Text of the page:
Wednesday, November 22, 2006

The Forgotten War

In its current issue, the Australia-based journal Lithuanian Papers has published a fascinating essay by the Swedish translator and journalist Jonas Öhman, who has made a special study of the Lithuanian armed resistance against the Soviet Union, and is presently visiting locations in preparation to making a documentary film on the subject.

Öhman examines the bloody Lithuanian guerrilla war of 1944-1953, a conflict which mostly took place behind the rigidly imposed Iron Curtain of those years, received almost no coverage or publicity in Western media, and is still little discussed even today:
When addressing the anti-Soviet guerilla war it must be noted that one is talking about a war that has never been officially acknowledged elsewhere. As the Soviet security forces were intensifying their manhunt in the Lithuanian forests, looking for the deeply dug-in guerillas with mine sweepers and dogs in the end of the 1940s, the resistance fighters desperately increased their efforts to get some public attention in the West.

Couriers literally shot themselves through the Iron Curtain carrying backpacks with photos, documents and even pleas written in the languages of the leaders and decision makers they were aimed at. Alas, they soon found that the risks taken were in vain. Silence, disbelief and indifference were the West's reply.
The Lithuanian conflict has its parallel today in the war in Chechnya, a war that still continues, despite the Russian government's insistence to the contrary. Öhman has some interesting reflections on this subject:
Remnants of the experience of resistance in Lithuania would be felt until independence was achieved in the beginning of the 1990s. One could mention the incident on July 31, 1990 when a number of young border guards of the newly independent state were surrounded at night in their barracks at Medininkai and seven of them were executed with shots to the head. This was probably done by the special interior forces of the Soviet Union, the so-called OMON, which still exists under the same name in Russia. One of the border guards, a certain Tomas Šernas, miraculously survived (the bullet passed between the halves of his brain) and he could tell the story. It might further be added that these kinds of tactics are among the standard measures still used by the Russian security forces in Chechnya, for instance.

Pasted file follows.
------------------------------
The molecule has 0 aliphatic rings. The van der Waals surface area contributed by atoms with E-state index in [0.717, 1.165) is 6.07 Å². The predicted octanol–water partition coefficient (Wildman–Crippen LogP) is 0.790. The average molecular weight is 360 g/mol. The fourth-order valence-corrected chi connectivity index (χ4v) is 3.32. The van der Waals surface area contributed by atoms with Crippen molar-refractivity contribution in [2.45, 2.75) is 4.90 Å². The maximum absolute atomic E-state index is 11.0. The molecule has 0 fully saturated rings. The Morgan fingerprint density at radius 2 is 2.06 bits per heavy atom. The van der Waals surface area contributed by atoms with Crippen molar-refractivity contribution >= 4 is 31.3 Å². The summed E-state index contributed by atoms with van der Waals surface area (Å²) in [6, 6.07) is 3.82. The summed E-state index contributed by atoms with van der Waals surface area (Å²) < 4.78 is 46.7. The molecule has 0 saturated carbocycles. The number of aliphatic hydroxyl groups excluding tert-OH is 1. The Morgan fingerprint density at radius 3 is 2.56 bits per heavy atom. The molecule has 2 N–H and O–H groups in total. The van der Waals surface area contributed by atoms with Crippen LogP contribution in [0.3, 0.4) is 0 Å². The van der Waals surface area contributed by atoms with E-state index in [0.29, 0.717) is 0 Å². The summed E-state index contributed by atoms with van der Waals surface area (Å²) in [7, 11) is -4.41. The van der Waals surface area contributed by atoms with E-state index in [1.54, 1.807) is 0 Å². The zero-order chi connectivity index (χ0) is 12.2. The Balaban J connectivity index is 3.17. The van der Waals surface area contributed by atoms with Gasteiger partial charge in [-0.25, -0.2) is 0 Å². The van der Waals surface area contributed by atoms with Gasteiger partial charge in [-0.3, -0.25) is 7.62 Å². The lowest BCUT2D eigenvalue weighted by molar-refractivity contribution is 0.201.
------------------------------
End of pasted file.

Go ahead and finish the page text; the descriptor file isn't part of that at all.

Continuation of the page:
When studying the counter-guerilla techniques developed in Ukraine and Lithuania it becomes clear that the tactics from the 40s and 50s are still being used to discredit and destabilize the resistance. One could mention several incidents in recent years in the Caucasus, by which several thousand of people have been abducted and/or executed by unidentified units for unclear reasons or no reasons at all; and with no one being able to tell who had actually performed the deed. In a number of cases it has been established that the abductions and killings have been performed by Russian-controlled units in order to create uncertainty and fear, and so silence anyone who considered joining the opposition. Further, every Chechen fighter has a personal FSB security officer attached to his file: a similar system previously used against the anti-Soviet resistance participants.

Sometimes, however, not even fear among one's opponents is good enough. The blowing up of a number of multistory residences in Moscow in 1999 remains to a large extent a mystery, not the least since some available evidence pointš to the Russian Secret Service (FSB) as a probable initiator of the bombings. Yet the Chechens were blamed, and this was used as a reason to initiate renewed military action on Chechen territory.

Here one could mention another circumstance connected to the theme of this essay. A part of the very same NKVD forces, the 25th NKVD regiment, used to deport literally all the Chechens in 1944 to Siberia and Central Asia - an act which in the long term paved the way for the ruthless acts of war in the last decade in the Caucasus - was soon thereafter despatched to Lithuania, where it suffered heavy casualties in 1945-46.
Lithuanian Papers:
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Phone (03) 6225 2505. E-mail:
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